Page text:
Offshore wind power[edit]

Main article: Offshore wind power

The Arklow Bank Wind Park, located 10 km off the coast of Arklow on the Arklow Bank in the Irish Sea, was Ireland's first offshore wind farm. The wind farm is owned and built by GE Energy and was co-developed by Airtricity and GE Energy. The site has 7 GE Energy 3.6 MW turbines that generate a total of 25 MW. The development of the site was originally divided into two phases with the first phase being the current installation of 7 turbines. The second phase was a partnership between Airtricity and Acciona Energy. Acciona Energy had an option to buy the project after the facility is completed. The wind farm was planned to expand to 520 MW of power. However, in 2007, Phase 2 was cancelled.[22]

Although the waters off the Atlantic coastline of Ireland have higher winds, sites along the eastern coastline such as Arklow were chosen because of the shallower waters, which are 20 m deep or less.

The National Offshore Wind Association of Ireland (NOW Ireland) announced in April 2010 that 60,000 potential jobs could be created in the Irish marine, construction, engineering and service industries through the development of offshore wind energy in Irish and European waters. NOW Ireland also announced in the same month that over €50bn was due to be invested in the Irish Sea and Celtic Sea in the next two decades.[23]

In Belfast, the harbour industry is being redeveloped as a hub for offshore windfarm construction, at a cost of about £50m. The work will create 150 jobs in construction, as well as requiring about 1m tonnes of stone from local quarries, which will create hundreds more jobs. "It is the first dedicated harbour upgrade for offshore wind".[24]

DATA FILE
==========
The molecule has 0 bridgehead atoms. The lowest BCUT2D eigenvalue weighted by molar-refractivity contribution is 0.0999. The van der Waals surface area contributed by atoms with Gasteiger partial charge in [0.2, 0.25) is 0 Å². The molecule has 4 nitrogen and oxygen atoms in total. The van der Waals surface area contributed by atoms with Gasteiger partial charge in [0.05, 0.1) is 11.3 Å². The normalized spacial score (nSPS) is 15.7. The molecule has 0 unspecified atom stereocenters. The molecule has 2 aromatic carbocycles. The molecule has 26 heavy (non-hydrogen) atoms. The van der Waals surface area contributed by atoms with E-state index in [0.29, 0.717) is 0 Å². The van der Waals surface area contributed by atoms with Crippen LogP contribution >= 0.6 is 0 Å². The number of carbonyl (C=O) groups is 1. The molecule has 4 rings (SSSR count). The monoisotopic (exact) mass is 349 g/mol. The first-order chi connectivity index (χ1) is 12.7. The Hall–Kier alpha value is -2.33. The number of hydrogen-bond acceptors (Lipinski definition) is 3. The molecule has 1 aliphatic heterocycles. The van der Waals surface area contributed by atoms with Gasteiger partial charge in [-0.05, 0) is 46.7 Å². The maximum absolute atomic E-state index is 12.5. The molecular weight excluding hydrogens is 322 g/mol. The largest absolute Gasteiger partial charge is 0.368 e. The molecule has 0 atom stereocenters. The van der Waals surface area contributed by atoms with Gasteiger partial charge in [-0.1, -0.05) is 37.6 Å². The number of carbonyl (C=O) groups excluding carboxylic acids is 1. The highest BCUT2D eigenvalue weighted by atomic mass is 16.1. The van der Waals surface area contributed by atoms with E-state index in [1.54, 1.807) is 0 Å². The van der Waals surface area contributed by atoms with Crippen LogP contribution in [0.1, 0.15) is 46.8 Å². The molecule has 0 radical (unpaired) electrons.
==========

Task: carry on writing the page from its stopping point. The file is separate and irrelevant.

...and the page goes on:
Current trends[edit]

Grid connection is currently awarded on a 'first come, first connect' basis through Gate 3 procedures. On examination of the Gate 3 queue, there are a number of large onshore and offshore wind projects that are down the list and will, therefore, be offered grid connection towards the end of the anticipated 18-month processing period commencing in December 2009.[25]

While planning permission normally expires after 5 years, the Planning and Development Act 2000 section 41 allows for a longer period. At present it is common to apply and obtain a 10-year permission for a wind energy development. Section 42 of the above Act originally permitted a 5-year extension of the "appropriate period" provided that substantial works were carried out. This caused major problems as the term "substantial works" was not clearly defined which resulted in a large variety in interpretation of what constituted substantial works among the various planning authorities. This issue was rectified by the Planning and Development (Amendment) Act 2010 section 28 which inserted an additional paragraph allowing a once off extension not exceeding 5 years if "there were considerations of a commercial, economic or technical nature beyond the control of the applicant which substantially militated against either the commencement of development or the carrying out of substantial works pursuant to the planning permission"

The fourth issue regarding the generation of wind power is the Renewable Energy Feed-in Tariff, or REFIT.[26] The purpose of REFIT is to encourage development of renewable energy resources. For wind power production, the current limit to the tariff is 1,450 MW. However, applications currently being processed for grid connections exceed the limit by almost 1,500 MW for a total for nearly 3,000 MW. Since the limit is 1,450 MW, many of the applications for grid connections may not eligible for the tariff.[27][not in citation given]

6 largest onshore wind farms[edit]

Wind Farm Completed Capacity (MW) Turbines Turbine Vendor Model Size (MW) County Coordinates Operator
Knockacummer 2014 87.5 35 Nordex N90 2500 2.5 Cork Brookfield
Mount Lucas 2014 84 28 Siemens SWT-3-0-101 3 Offaly
Meentycat[28] 2005 72 38 Siemens 2.3 Donegal SSE Renewables[29]
Derrybrien[30] 2006 60 70 Vestas V52 0.85 Galway ESBI[31]
Boggeragh 2009 57 19 Vestas V90 3 Cork
Lisheen[32] 2009 54 18 Vestas V90 3 Tipperary SWS[33]

Environmental Impact & Greenhouse gases[edit]